Art of Space,
“an emphasis on wit, ornament, and historical reference. It was a shift that would ultimately drive Julius Shulman into retirement.” However, with the resurgence of interest in Modernist architecture in the 1990s, Shulman’s photographs became an important resource. “Every time I’d go see Julius, he would say, ‘It never ends,’” Bricker said. “He would, every day, get publications from all over the world utilizing his photographs.”
Shulman’s relationship with the gems of mid-century American Modernist homes continued as late as 2006, when the National Trust for Historic Preservation hired him to document Philip Johnson’s singular Glass House in Connecticut.
“You can run into an architect who has a beef with Julius Shulman, because of the emphasis on photographs rather than the actual buildings,” Tom Ford says in the film, “but Julius would talk about how architects often didn’t even know how to look at their own buildings, because they’re looking at different things. Often, the houses in real life are not nearly as beautiful as Julius’ pictures. He was a master at shifting the planes around to, in a way, distill the essence of the building into one particular shot or to even enhance the strong lines of an already powerful building and raise it to a different level.”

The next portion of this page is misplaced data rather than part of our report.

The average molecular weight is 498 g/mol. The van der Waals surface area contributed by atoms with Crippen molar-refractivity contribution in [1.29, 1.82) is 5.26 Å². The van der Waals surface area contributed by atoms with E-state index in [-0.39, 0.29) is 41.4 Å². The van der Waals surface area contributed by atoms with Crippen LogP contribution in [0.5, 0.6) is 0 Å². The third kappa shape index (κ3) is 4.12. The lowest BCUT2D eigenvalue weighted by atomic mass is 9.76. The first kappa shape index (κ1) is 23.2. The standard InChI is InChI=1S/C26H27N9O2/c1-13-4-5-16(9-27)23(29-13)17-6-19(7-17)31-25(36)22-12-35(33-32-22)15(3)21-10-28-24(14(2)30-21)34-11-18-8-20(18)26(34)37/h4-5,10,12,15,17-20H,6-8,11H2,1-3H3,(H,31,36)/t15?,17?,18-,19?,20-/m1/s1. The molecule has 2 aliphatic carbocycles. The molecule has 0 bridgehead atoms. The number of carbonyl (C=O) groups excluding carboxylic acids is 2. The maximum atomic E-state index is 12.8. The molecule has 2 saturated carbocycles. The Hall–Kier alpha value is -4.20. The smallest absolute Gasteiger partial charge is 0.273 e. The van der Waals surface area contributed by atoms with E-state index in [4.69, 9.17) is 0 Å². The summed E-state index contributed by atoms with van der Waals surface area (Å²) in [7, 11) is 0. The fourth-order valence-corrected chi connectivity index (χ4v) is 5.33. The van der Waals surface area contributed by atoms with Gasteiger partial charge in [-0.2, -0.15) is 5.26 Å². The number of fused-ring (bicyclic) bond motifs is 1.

Toward the end of Visual Acoustics, Bricker shows Shulman working with archivists from the Getty Research Institute, to which he donated his negatives and prints. “Julius said, ‘Make sure everything you see and hear and feel gets put into that one frame,’ and he was able to do that, and do it with a sense of movement and grace and elegance,” Bricker recalled in our interview. “But, even toward the end, he couldn’t get his head around the idea of these images as fine art. He would laugh when the Getty people would come with their white gloves on. He’d have a bunch of students, and he would pull out original prints from the ’60s and just toss them out to them.”